Conflicts between humans and bears are most often created by people. Bears are opportunistic foragers that are often attracted to residential areas by human-food odors. Bears usually avoid people, but garbage, pet food, and bird feeders left outside can draw bears to residences or businesses. Easy access to non-natural food may cause a bear to associate food with people. When human-habituation (bears tolerating people at close distances) is combined with food-conditioning (the association of non-natural food with people) human-bear conflicts can quickly develop. Feeding bears is against the law (Florida Administrative Code 68A-4.001(3)) and, if convicted, a person could be sentenced to up to 60 days in jail, or received a $500.00 fine.In addition to being illegal, feeding black bears increases the potential for human injury and private property damage.

Living in Bear Country

The presence of a black bear in a residential area does not necessarily represent a problem. Living in bear country can provide a unique and rewarding experience for some people. Properly storing or securing garbage and other possible attractants is a proven method for preventing nuisance problems around homes and neighborhoods. Anything that might attract a cat, dog or raccoon can also attract a bear. By following the guidelines below you can help ensure the well-being of the people and bears in your area.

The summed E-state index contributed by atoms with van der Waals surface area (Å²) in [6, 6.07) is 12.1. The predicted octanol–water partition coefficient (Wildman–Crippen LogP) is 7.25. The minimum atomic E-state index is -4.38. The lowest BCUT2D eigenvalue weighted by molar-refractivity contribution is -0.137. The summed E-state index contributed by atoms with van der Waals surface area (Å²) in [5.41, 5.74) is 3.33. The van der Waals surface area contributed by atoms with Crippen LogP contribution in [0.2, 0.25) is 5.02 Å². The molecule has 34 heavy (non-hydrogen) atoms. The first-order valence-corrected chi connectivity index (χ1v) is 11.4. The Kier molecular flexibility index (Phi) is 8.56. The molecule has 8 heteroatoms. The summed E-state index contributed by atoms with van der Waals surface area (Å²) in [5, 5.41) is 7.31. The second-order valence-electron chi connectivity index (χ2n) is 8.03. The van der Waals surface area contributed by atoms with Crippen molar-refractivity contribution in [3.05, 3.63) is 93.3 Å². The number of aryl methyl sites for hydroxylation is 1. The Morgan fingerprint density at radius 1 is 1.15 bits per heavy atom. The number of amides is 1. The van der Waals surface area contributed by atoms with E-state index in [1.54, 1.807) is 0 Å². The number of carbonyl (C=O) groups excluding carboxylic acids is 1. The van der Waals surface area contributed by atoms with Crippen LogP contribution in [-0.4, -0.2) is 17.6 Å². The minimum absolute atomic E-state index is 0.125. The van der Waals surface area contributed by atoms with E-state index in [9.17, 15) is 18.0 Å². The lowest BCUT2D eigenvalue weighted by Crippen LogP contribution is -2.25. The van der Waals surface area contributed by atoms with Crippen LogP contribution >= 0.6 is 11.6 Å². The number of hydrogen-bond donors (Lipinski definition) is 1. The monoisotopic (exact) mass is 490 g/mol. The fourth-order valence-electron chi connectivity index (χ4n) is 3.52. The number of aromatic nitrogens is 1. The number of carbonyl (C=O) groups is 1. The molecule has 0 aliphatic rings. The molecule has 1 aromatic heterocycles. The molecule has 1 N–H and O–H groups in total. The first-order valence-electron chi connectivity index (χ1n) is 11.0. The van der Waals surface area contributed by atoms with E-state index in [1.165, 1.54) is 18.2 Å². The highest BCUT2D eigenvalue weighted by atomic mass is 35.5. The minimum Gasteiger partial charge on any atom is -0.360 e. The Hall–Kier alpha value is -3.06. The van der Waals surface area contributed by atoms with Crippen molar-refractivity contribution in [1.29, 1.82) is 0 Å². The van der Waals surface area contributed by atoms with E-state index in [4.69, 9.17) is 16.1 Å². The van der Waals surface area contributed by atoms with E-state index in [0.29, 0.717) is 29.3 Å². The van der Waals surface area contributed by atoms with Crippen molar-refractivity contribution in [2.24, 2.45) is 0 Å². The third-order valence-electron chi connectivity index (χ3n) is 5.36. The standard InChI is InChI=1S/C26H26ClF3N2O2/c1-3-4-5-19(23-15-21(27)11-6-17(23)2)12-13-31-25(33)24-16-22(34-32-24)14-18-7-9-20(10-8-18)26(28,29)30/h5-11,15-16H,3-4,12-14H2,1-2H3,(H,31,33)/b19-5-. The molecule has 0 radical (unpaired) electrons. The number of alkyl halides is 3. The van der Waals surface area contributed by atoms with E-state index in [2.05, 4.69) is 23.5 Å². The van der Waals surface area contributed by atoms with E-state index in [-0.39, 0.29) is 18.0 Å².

If a bear enters your yard or neighborhood, look for attractants that might be drawing it there and secure them:

  • Clean barbeque grills and store them in a secure building after use.

  • Take garbage to the curb the morning of pickup, not the night before.

  • Store garbage cans in a sturdy building or other secure area.

  • Feed pets inside and store pet food securely.

  • Do not store pet food, garbage or other attractants on screened porches.

  • Do not store food of any kind outside or on a screened porch, even in a refrigerator or freezer.

  • Protect gardens, ornamental trees and livestock with electric fencing.

  • Hang wildlife feeders out of reach of bears and take them down if a bear is in the area.

Bear Encounters

Even if all potential food sources are secured, a bear may enter your yard or neighborhood simply because it is passing through the area. Their constant search for new food sources may draw them into urban areas temporarily. Black bears are not generally aggressive even when confronted by humans. However, they are large and powerful wild animals that need to be respected. They will sometimes “bluff-charge” when they are cornered, feel threatened, or if they are defending a food source.

If you encounter a bear: